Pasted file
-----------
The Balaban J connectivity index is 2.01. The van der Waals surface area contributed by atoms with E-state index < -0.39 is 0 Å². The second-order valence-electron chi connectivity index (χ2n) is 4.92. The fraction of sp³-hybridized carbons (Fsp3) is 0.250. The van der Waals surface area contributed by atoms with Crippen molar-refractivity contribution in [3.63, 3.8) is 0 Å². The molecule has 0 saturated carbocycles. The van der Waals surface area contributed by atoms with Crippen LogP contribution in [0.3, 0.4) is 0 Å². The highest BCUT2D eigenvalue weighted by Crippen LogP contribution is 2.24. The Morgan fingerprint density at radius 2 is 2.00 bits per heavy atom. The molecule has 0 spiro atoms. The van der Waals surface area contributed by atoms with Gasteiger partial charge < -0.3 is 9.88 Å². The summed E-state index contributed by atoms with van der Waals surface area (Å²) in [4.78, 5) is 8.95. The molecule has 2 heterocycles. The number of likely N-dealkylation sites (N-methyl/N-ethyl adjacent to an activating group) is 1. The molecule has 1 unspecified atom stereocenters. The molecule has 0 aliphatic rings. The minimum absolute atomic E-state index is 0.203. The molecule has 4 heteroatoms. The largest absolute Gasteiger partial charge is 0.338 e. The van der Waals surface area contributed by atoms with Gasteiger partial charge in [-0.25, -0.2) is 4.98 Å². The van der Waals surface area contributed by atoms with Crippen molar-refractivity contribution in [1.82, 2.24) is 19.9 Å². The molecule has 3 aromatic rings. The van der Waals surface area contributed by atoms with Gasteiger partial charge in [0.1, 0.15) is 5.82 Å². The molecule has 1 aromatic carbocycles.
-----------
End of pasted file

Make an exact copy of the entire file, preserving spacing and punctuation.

The Balaban J connectivity index is 2.01. The van der Waals surface area contributed by atoms with E-state index < -0.39 is 0 Å². The second-order valence-electron chi connectivity index (χ2n) is 4.92. The fraction of sp³-hybridized carbons (Fsp3) is 0.250. The van der Waals surface area contributed by atoms with Crippen molar-refractivity contribution in [3.63, 3.8) is 0 Å². The molecule has 0 saturated carbocycles. The van der Waals surface area contributed by atoms with Crippen LogP contribution in [0.3, 0.4) is 0 Å². The highest BCUT2D eigenvalue weighted by Crippen LogP contribution is 2.24. The Morgan fingerprint density at radius 2 is 2.00 bits per heavy atom. The molecule has 0 spiro atoms. The van der Waals surface area contributed by atoms with Gasteiger partial charge < -0.3 is 9.88 Å². The summed E-state index contributed by atoms with van der Waals surface area (Å²) in [4.78, 5) is 8.95. The molecule has 2 heterocycles. The number of likely N-dealkylation sites (N-methyl/N-ethyl adjacent to an activating group) is 1. The molecule has 1 unspecified atom stereocenters. The molecule has 0 aliphatic rings. The minimum absolute atomic E-state index is 0.203. The molecule has 4 heteroatoms. The largest absolute Gasteiger partial charge is 0.338 e. The van der Waals surface area contributed by atoms with Gasteiger partial charge in [-0.25, -0.2) is 4.98 Å². The van der Waals surface area contributed by atoms with Crippen molar-refractivity contribution in [1.82, 2.24) is 19.9 Å². The molecule has 3 aromatic rings. The van der Waals surface area contributed by atoms with Gasteiger partial charge in [0.1, 0.15) is 5.82 Å². The molecule has 1 aromatic carbocycles.